• To scare you even further, I found a new skincare range in Oz using GFE...
    Dr. Catherine Pratt
    (B.Sc with HONS I , Ph.D Analytical/Organic Chem and Microbiology), Cosmetic Chemistry IPCS)
  • PerryPerry Administrator, Professional Chemist
    Oh my!  GFE? I'm sure Luecidal can be effective in some systems since Active Micro Technologies probably sells to some larger clients. But I sure wouldn't trust it. 

    PS.  Welcome back! It's great to have your contributions again.  
  • jeremienjeremien Member
    edited May 2018
    Dr Catherine Pratt      i try Leucidal SF complete at 4% without any other preservative,  and Challenge  failed  :(


  • MicroformulationMicroformulation Member, Professional Chemist
    I have used Leicidal Complete in a full line of Shampoos and Conditioners (8 products in all). We used the Leucidal Complete at 4% with a chelant (Dermofeel PA-3) and all 8 products passed PET/Challenge Testing.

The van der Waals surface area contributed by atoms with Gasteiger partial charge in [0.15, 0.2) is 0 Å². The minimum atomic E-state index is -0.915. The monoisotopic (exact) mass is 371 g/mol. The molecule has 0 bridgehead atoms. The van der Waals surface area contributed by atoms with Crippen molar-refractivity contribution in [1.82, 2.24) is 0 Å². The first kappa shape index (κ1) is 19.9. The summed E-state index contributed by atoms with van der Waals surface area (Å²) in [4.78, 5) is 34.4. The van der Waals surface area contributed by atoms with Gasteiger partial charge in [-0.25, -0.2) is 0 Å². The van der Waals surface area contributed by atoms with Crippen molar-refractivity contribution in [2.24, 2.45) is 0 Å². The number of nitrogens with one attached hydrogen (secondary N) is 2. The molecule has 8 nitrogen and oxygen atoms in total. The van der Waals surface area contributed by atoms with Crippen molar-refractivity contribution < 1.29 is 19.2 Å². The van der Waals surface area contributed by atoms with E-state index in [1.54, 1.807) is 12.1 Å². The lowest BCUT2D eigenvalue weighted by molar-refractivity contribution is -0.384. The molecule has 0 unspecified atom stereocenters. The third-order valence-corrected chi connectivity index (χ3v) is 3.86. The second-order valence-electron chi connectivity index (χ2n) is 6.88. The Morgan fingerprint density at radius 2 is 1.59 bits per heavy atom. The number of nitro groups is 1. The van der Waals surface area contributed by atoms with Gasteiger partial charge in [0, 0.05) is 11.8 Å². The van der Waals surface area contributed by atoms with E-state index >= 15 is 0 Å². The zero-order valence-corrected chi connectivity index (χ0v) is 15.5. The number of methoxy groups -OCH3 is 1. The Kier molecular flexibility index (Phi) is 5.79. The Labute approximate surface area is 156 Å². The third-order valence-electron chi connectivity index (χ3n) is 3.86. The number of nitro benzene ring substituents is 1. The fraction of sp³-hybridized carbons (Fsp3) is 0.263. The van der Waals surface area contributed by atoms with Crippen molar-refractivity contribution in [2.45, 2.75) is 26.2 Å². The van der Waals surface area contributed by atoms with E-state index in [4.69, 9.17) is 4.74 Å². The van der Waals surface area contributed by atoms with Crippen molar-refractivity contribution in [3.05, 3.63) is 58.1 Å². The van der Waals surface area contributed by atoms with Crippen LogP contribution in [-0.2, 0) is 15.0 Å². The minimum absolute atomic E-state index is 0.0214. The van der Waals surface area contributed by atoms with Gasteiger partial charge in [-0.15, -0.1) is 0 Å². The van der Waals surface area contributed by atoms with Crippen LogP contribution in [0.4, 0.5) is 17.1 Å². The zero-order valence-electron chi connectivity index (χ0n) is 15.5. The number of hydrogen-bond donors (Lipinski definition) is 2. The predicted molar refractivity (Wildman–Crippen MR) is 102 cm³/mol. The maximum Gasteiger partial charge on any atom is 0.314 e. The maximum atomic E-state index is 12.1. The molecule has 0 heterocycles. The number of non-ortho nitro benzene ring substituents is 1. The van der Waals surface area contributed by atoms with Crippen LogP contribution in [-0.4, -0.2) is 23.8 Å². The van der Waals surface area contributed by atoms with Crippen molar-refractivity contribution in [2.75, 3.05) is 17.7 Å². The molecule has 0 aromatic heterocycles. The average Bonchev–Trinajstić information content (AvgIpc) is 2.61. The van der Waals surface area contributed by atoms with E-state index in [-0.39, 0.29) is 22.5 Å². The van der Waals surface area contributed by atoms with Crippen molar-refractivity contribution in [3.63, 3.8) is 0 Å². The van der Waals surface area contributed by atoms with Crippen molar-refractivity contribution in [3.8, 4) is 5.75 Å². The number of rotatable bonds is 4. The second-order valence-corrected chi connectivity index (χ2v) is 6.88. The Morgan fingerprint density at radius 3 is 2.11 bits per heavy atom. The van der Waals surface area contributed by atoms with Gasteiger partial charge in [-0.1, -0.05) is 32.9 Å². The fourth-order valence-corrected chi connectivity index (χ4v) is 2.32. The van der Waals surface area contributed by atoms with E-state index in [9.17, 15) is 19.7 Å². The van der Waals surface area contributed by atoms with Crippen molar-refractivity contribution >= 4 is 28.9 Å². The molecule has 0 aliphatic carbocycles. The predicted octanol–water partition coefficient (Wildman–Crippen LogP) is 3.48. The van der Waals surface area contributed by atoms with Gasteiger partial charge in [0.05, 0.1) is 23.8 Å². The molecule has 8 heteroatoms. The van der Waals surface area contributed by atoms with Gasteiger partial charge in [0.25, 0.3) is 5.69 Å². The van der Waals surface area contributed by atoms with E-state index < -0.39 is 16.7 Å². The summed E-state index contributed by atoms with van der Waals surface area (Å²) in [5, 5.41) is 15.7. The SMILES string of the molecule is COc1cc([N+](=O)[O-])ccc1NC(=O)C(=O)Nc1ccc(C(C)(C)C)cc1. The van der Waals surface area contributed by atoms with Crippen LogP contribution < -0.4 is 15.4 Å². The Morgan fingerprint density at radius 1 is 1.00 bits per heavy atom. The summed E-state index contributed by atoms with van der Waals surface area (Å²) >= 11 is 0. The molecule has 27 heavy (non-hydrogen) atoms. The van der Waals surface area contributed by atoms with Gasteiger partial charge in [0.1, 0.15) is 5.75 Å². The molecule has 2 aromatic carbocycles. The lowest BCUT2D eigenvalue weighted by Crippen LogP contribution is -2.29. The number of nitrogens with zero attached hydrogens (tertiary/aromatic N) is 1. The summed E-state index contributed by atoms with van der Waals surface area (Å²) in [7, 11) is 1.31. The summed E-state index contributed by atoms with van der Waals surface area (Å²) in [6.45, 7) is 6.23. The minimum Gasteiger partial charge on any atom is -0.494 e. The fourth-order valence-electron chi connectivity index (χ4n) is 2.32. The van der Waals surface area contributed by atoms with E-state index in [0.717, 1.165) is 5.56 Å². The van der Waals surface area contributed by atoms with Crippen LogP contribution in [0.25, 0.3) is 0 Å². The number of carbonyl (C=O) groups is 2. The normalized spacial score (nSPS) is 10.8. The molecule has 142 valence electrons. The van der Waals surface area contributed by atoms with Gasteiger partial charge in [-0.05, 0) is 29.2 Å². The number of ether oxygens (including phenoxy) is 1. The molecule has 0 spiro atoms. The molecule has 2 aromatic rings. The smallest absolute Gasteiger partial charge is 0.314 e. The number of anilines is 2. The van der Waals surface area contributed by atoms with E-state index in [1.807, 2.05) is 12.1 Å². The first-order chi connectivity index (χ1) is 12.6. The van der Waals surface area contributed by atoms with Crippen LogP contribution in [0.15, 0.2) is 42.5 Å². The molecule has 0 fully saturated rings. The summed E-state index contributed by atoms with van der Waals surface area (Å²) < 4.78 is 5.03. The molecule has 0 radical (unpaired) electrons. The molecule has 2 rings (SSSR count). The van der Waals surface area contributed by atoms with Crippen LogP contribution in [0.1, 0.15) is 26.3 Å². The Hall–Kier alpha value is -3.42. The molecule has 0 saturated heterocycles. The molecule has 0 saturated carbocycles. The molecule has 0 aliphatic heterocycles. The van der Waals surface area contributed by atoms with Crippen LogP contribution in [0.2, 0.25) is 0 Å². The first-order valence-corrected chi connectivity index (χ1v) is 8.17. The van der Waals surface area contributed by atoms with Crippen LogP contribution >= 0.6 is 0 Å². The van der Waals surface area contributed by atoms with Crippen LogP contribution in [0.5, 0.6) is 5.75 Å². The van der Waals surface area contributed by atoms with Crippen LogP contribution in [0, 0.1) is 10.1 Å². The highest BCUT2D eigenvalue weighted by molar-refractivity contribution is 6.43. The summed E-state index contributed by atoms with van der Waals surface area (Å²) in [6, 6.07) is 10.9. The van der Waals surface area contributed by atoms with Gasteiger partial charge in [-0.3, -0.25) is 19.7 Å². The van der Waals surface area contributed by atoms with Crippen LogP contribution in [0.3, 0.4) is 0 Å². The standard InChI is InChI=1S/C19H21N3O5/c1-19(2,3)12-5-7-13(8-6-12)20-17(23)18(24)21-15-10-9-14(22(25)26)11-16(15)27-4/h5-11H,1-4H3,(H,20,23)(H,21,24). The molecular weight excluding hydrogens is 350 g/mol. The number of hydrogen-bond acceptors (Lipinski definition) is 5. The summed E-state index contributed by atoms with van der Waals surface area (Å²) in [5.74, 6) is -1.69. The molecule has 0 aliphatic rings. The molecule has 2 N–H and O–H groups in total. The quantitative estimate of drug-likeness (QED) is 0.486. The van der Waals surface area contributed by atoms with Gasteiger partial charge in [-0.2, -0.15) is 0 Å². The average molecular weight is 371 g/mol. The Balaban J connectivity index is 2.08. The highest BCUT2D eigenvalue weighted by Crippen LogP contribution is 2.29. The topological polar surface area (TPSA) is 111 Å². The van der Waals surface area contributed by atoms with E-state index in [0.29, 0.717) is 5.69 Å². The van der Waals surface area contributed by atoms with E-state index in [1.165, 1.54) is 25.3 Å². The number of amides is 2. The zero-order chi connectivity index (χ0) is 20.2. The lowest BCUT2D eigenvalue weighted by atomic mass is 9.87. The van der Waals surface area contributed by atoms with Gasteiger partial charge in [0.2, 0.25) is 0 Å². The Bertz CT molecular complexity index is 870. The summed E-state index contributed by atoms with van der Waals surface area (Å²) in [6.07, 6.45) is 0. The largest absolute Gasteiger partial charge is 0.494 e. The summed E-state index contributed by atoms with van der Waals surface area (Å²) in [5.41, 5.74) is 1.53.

markfuller@microformulation.com Microformulation.com Microformulation Cosmetic Consulting provides Custom Formulations for both large Commercial accounts as well as smaller entrepreneurs. We can provide Naturally compliant Formulations under the NSF, NPA, Whole Foods and USDA Organic Certifications. BS.Pharm Albany College of Pharmacy, Union University.
  • Wouldn’t ethanol as a preservative kill the foam?
  • Microformulation  in my case it was a face cream. I believe that shampoo/conditioners contain high amount of ionic species (salt, surfactant, polymer..) that already limit the microorganism growth. 
    Why do you use the Dermofeel Pa-3 that contains ethanol and not the Dermofeel PA without ethanol?